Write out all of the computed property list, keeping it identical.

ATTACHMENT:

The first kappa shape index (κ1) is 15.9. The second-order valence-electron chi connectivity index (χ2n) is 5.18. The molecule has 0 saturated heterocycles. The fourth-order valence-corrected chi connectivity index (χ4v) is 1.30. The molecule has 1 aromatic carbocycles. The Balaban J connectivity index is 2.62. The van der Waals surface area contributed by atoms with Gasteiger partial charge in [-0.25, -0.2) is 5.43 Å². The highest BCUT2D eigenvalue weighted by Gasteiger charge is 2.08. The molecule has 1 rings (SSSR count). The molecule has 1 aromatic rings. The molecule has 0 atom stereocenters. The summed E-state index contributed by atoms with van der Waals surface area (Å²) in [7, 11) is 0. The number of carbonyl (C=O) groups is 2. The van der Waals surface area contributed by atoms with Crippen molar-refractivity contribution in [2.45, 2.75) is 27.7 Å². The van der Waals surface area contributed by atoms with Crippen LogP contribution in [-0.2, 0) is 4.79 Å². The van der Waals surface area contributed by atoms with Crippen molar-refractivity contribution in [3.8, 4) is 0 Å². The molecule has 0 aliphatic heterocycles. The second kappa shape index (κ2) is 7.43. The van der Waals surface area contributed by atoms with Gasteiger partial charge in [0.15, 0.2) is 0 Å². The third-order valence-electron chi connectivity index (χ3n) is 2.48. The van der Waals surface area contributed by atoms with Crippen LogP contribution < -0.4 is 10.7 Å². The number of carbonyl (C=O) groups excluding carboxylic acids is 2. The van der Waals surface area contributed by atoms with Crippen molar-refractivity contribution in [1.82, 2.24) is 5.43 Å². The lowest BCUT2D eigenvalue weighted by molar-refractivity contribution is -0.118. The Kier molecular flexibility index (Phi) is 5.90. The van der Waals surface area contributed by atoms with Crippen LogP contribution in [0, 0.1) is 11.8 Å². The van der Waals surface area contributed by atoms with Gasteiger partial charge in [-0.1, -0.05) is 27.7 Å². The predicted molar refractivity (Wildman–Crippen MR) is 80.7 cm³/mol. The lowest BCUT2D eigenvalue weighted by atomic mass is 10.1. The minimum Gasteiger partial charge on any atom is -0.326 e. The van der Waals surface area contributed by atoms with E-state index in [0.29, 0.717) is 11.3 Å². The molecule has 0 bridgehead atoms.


The first kappa shape index (κ1) is 15.9. The second-order valence-electron chi connectivity index (χ2n) is 5.18. The molecule has 0 saturated heterocycles. The fourth-order valence-corrected chi connectivity index (χ4v) is 1.30. The molecule has 1 aromatic carbocycles. The Balaban J connectivity index is 2.62. The van der Waals surface area contributed by atoms with Gasteiger partial charge in [-0.25, -0.2) is 5.43 Å². The highest BCUT2D eigenvalue weighted by Gasteiger charge is 2.08. The molecule has 1 rings (SSSR count). The molecule has 1 aromatic rings. The molecule has 0 atom stereocenters. The summed E-state index contributed by atoms with van der Waals surface area (Å²) in [7, 11) is 0. The number of carbonyl (C=O) groups is 2. The van der Waals surface area contributed by atoms with Crippen molar-refractivity contribution in [2.45, 2.75) is 27.7 Å². The van der Waals surface area contributed by atoms with Crippen LogP contribution in [-0.2, 0) is 4.79 Å². The van der Waals surface area contributed by atoms with Crippen molar-refractivity contribution in [3.8, 4) is 0 Å². The molecule has 0 aliphatic heterocycles. The second kappa shape index (κ2) is 7.43. The van der Waals surface area contributed by atoms with Gasteiger partial charge in [0.15, 0.2) is 0 Å². The third-order valence-electron chi connectivity index (χ3n) is 2.48. The van der Waals surface area contributed by atoms with Crippen LogP contribution < -0.4 is 10.7 Å². The number of carbonyl (C=O) groups excluding carboxylic acids is 2. The van der Waals surface area contributed by atoms with Crippen molar-refractivity contribution in [1.82, 2.24) is 5.43 Å². The lowest BCUT2D eigenvalue weighted by molar-refractivity contribution is -0.118. The Kier molecular flexibility index (Phi) is 5.90. The van der Waals surface area contributed by atoms with Crippen LogP contribution in [0, 0.1) is 11.8 Å². The van der Waals surface area contributed by atoms with Gasteiger partial charge in [-0.1, -0.05) is 27.7 Å². The predicted molar refractivity (Wildman–Crippen MR) is 80.7 cm³/mol. The lowest BCUT2D eigenvalue weighted by atomic mass is 10.1. The minimum Gasteiger partial charge on any atom is -0.326 e. The van der Waals surface area contributed by atoms with E-state index in [0.29, 0.717) is 11.3 Å². The molecule has 0 bridgehead atoms.